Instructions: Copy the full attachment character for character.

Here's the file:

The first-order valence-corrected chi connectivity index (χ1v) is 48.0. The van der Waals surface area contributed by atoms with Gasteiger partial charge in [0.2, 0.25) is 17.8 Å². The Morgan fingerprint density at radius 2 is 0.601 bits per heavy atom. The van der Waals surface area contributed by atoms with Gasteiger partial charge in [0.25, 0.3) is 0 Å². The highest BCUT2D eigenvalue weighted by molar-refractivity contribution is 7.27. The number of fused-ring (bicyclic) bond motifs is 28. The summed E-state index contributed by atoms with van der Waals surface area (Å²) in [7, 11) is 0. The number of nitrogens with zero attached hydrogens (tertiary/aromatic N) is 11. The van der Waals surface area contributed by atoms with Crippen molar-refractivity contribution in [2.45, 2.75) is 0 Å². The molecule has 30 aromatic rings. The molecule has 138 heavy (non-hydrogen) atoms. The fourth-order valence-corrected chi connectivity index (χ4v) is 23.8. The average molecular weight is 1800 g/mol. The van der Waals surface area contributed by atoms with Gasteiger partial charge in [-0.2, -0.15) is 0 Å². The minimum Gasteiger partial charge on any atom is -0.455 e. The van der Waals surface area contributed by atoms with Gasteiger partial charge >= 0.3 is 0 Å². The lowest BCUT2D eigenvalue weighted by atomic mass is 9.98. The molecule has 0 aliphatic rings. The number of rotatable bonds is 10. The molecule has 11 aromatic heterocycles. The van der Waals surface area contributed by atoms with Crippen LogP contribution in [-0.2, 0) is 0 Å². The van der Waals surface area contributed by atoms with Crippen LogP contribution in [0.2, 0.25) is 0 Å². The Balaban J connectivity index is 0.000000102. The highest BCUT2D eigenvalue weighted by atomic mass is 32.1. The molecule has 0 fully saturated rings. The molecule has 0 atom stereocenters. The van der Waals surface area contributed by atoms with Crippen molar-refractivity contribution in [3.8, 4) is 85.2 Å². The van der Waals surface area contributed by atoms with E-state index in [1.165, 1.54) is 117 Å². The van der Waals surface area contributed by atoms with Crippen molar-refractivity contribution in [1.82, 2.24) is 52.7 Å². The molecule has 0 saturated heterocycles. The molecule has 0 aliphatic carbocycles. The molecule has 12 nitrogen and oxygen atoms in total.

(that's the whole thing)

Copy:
The first-order valence-corrected chi connectivity index (χ1v) is 48.0. The van der Waals surface area contributed by atoms with Gasteiger partial charge in [0.2, 0.25) is 17.8 Å². The Morgan fingerprint density at radius 2 is 0.601 bits per heavy atom. The van der Waals surface area contributed by atoms with Gasteiger partial charge in [0.25, 0.3) is 0 Å². The highest BCUT2D eigenvalue weighted by molar-refractivity contribution is 7.27. The number of fused-ring (bicyclic) bond motifs is 28. The summed E-state index contributed by atoms with van der Waals surface area (Å²) in [7, 11) is 0. The number of nitrogens with zero attached hydrogens (tertiary/aromatic N) is 11. The van der Waals surface area contributed by atoms with Crippen molar-refractivity contribution in [2.45, 2.75) is 0 Å². The molecule has 30 aromatic rings. The molecule has 138 heavy (non-hydrogen) atoms. The fourth-order valence-corrected chi connectivity index (χ4v) is 23.8. The average molecular weight is 1800 g/mol. The van der Waals surface area contributed by atoms with Gasteiger partial charge in [-0.2, -0.15) is 0 Å². The minimum Gasteiger partial charge on any atom is -0.455 e. The van der Waals surface area contributed by atoms with Gasteiger partial charge >= 0.3 is 0 Å². The lowest BCUT2D eigenvalue weighted by atomic mass is 9.98. The molecule has 0 aliphatic rings. The number of rotatable bonds is 10. The molecule has 11 aromatic heterocycles. The van der Waals surface area contributed by atoms with Crippen LogP contribution in [-0.2, 0) is 0 Å². The van der Waals surface area contributed by atoms with Crippen LogP contribution in [0.2, 0.25) is 0 Å². The Balaban J connectivity index is 0.000000102. The highest BCUT2D eigenvalue weighted by atomic mass is 32.1. The molecule has 0 fully saturated rings. The molecule has 0 atom stereocenters. The van der Waals surface area contributed by atoms with Crippen molar-refractivity contribution in [3.8, 4) is 85.2 Å². The van der Waals surface area contributed by atoms with E-state index in [1.165, 1.54) is 117 Å². The van der Waals surface area contributed by atoms with Crippen molar-refractivity contribution in [1.82, 2.24) is 52.7 Å². The molecule has 0 saturated heterocycles. The molecule has 0 aliphatic carbocycles. The molecule has 12 nitrogen and oxygen atoms in total.